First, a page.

Saturday, January 14, 2012

Jimmy Carter: Democracy for Egypt is "excessive"


Jimmy Carter says he expects that Egypt's military will retain control over Egyptian policy after civilian political institutions are in place. We read a New York Times article entitled: "Carter Says Egypt’s Military Is Likely to Retain Some Political Powers".

There are so many interesting things about this article. The first is the stance Carter takes. He is presenting himself not as an advocate of limiting democracy, but as an observer. So in Carter's private meeting with Egypt's military dictator, we are to believe Carter himself didn't advocate a position on this issue.

Juan Cole takes this position also. He claims he is not endorsing the military's bid to limit the scope of the control Egypt's voters have over Egyptian policy. He is merely reporting a trend he observes. One might ask at that point, well do you approve or disapprove of this anti-democratic trend you're observing? That's the point where comments stop making it past Cole's moderation filter. Cole refuses to answer.

Jimmy Carter does not refuse to answer that question. Like MJ Rosenberg in 2006, Carter now openly admits he has opposed democracy in Egypt for Israel's sake ever since the Camp David agreements.
But he also acknowledged that in retrospect the Egyptian revolution had cast a new light on the alliance he helped forge with Egypt’s military-backed strongmen, first President Anwar el-Sadat and then his successor, Mr. Mubarak. Many Egyptians, he said, now complain that for three decades the United States supported a dictatorship at odds with its values to preserve peace with Israel.

“I think that is true, we were,” he said. “And I can’t say I wasn’t doing that as well.”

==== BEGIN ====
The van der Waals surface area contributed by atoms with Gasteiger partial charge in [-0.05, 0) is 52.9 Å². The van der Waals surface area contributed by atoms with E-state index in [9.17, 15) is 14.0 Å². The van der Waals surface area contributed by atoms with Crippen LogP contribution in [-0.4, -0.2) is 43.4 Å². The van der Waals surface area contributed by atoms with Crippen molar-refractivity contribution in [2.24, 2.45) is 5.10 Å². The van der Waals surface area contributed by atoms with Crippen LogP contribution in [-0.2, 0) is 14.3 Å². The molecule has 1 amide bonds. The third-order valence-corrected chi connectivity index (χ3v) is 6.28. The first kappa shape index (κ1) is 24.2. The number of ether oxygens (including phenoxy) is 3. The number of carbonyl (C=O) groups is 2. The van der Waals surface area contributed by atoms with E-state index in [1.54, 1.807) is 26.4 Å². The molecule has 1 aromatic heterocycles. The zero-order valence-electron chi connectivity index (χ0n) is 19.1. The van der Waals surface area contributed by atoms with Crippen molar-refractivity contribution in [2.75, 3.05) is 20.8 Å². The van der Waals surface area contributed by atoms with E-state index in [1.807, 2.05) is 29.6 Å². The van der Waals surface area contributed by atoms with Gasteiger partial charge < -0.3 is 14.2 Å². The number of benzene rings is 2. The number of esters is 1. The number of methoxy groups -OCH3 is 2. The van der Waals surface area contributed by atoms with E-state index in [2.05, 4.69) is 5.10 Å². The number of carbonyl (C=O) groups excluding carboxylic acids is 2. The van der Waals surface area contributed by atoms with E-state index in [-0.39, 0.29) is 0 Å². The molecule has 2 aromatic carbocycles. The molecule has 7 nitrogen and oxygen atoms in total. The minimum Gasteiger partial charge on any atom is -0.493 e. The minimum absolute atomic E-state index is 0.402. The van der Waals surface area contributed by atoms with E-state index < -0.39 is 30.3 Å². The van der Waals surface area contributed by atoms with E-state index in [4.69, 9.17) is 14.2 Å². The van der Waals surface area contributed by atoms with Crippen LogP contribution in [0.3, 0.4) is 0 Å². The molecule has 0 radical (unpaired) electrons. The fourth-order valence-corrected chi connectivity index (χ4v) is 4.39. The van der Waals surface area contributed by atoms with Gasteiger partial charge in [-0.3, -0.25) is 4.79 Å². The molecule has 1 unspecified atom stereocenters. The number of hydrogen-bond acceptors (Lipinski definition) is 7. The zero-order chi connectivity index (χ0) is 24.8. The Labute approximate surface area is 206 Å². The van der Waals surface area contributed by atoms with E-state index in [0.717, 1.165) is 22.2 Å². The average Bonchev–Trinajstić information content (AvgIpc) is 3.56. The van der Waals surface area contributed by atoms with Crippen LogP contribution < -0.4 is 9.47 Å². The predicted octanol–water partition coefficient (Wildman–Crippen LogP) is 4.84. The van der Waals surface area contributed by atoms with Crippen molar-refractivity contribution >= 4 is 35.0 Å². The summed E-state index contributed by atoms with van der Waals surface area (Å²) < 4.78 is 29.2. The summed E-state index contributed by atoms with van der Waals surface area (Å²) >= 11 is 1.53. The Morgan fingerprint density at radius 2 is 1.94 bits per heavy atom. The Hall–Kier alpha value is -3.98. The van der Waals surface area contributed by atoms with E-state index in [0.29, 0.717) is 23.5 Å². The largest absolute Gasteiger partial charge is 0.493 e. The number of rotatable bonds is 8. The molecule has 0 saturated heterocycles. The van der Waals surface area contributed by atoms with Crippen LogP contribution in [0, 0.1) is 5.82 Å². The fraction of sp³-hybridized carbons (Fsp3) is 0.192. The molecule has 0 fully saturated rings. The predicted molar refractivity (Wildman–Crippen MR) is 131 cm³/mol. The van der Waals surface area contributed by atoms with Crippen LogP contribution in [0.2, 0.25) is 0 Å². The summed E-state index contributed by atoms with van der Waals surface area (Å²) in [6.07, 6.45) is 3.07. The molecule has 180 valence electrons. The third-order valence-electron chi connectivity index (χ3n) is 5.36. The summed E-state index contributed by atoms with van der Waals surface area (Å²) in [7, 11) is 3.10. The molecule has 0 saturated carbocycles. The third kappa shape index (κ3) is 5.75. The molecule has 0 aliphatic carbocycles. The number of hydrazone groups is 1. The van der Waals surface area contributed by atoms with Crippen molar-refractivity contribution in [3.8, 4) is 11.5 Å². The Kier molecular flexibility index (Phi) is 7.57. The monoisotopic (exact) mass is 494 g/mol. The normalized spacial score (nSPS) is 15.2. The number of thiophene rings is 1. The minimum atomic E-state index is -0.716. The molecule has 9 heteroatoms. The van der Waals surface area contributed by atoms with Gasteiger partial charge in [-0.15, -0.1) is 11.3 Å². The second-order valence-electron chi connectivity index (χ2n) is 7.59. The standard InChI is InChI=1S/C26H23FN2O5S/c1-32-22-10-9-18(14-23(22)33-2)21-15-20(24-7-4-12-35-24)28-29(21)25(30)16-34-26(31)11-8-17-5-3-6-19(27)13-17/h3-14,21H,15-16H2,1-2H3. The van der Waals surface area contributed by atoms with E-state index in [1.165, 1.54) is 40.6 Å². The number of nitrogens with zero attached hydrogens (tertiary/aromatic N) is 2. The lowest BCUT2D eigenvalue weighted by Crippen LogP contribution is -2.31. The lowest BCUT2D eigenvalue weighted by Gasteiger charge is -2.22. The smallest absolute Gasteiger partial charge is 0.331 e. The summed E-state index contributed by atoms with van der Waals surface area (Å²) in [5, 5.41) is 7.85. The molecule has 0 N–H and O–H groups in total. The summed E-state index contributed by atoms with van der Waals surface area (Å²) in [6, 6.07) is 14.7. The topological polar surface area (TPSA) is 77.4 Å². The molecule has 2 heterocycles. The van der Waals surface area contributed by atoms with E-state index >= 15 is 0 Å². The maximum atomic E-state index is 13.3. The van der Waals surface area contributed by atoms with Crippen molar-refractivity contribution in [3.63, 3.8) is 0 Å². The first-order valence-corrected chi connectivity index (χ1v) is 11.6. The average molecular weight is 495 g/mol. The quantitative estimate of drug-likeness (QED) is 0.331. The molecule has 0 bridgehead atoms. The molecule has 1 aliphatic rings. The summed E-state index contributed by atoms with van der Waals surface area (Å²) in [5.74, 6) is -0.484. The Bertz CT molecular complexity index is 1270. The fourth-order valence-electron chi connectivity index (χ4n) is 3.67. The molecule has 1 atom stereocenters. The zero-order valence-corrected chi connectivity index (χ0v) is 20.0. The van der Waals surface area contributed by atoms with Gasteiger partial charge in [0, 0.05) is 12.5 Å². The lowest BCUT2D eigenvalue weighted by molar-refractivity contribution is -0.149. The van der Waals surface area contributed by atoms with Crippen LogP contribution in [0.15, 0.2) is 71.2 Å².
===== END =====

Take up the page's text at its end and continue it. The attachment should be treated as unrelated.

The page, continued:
This is accurate except for the verb tense problem. He admits he can't say he wasn't doing it. He also can't say he isn't doing it right now.
“ ‘Full civilian control’ is a little excessive, I think,” Mr. Carter said, after describing a meeting he had Tuesday with Field Marshal Mohamed Hussein Tantawi, leader of the ruling Supreme Council of the Armed Forces, or SCAF. “I don’t think the SCAF is going to turn over full responsibility to the civilian government. There are going to be some privileges of the military that would probably be protected.”
Excessive? Carter was president of a country with full civilian control over its military. Carter is saying that there is a different standard for majority non-Jewish countries in Israel's region.

Carter, Cole, Obama and Tantawi may not get their wish. The people of Egypt may well reject this updated version of the limited sovereignty the British empire offered Egypt in 1922. But it is clear in what direction US policy in pressuring the Egyptian dictatorship. Any American who claims to support Egyptian democracy is part of a fringe taking a position at odds with the mainstream US liberal and conservative foreign policy.

3 comments:

Lidia said...

Arnold, at least n7 has enough honesty not only admit that he is AGAINST any democracy which is not colonialism (Zionism) friendly. He took the next logical step to endorse the colonialism itself (still under usual b...s.. that it would be better for colonized). n7 honesty is the same as his beloved Zionists - they often admit that Palestinians are NOT going to keep ANY land at all, because it all rightly belongs to colonizers-Zionists. 

Arnold Evans said...

It is not surprising that this was not published.  Juan Cole's story, ridiculous and incoherent on its face, that Muslim Brotherhood seeks to limit the power of the civilian government that it is set to lead, is a deliberate distraction on Cole's part away from the efforts that he is aware of by his own government to limit the power of the Egypt's civilian government.

It is profoundly anti-democratic and unlike Jimmy Carter and MJ Rosenberg, Cole does not have the intellectual honesty to admit that he is opposed to Egyptian democracy.

Dermot Moloney said...

Ah, is this the source of confusion, if i intervened here sooner maybe this entire mess could have been avoided.

Here is a piece that carter said that you seem unaware of ""A clear message has to go out that in the future for Egypt, whenever that time comes, there will be complete civilian control over all aspects of the government affairs and the military will play its role under the direction of an elected president and an elected parliament."

Checkmate ;)